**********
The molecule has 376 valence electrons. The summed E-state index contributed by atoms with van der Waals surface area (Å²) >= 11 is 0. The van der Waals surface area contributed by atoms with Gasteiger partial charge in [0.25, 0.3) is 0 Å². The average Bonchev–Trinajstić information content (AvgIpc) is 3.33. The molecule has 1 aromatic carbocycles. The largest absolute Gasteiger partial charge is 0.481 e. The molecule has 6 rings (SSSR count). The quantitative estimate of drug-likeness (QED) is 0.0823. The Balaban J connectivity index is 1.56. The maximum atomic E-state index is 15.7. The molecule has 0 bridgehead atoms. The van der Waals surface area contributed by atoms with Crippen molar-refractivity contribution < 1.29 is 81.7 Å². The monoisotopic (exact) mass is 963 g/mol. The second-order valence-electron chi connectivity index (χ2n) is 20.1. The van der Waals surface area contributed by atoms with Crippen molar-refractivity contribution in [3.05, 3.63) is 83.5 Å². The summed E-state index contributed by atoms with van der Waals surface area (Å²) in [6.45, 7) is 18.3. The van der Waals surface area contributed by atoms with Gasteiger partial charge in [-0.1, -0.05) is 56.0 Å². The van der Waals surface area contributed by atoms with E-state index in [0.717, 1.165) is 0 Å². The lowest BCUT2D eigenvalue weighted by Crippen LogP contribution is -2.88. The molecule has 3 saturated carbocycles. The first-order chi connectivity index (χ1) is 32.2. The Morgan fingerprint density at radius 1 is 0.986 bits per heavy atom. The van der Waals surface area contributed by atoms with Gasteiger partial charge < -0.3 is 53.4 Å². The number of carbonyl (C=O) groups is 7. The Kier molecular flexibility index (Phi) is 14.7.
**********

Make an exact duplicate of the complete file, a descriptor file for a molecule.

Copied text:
The molecule has 376 valence electrons. The summed E-state index contributed by atoms with van der Waals surface area (Å²) >= 11 is 0. The van der Waals surface area contributed by atoms with Gasteiger partial charge in [0.25, 0.3) is 0 Å². The average Bonchev–Trinajstić information content (AvgIpc) is 3.33. The molecule has 1 aromatic carbocycles. The largest absolute Gasteiger partial charge is 0.481 e. The molecule has 6 rings (SSSR count). The quantitative estimate of drug-likeness (QED) is 0.0823. The Balaban J connectivity index is 1.56. The maximum atomic E-state index is 15.7. The molecule has 0 bridgehead atoms. The van der Waals surface area contributed by atoms with Crippen molar-refractivity contribution < 1.29 is 81.7 Å². The monoisotopic (exact) mass is 963 g/mol. The second-order valence-electron chi connectivity index (χ2n) is 20.1. The van der Waals surface area contributed by atoms with Crippen molar-refractivity contribution in [3.05, 3.63) is 83.5 Å². The summed E-state index contributed by atoms with van der Waals surface area (Å²) in [6.45, 7) is 18.3. The van der Waals surface area contributed by atoms with Gasteiger partial charge in [-0.1, -0.05) is 56.0 Å². The van der Waals surface area contributed by atoms with E-state index in [0.717, 1.165) is 0 Å². The lowest BCUT2D eigenvalue weighted by Crippen LogP contribution is -2.88. The molecule has 3 saturated carbocycles. The first-order chi connectivity index (χ1) is 32.2. The Morgan fingerprint density at radius 1 is 0.986 bits per heavy atom. The van der Waals surface area contributed by atoms with Gasteiger partial charge < -0.3 is 53.4 Å². The number of carbonyl (C=O) groups is 7. The Kier molecular flexibility index (Phi) is 14.7.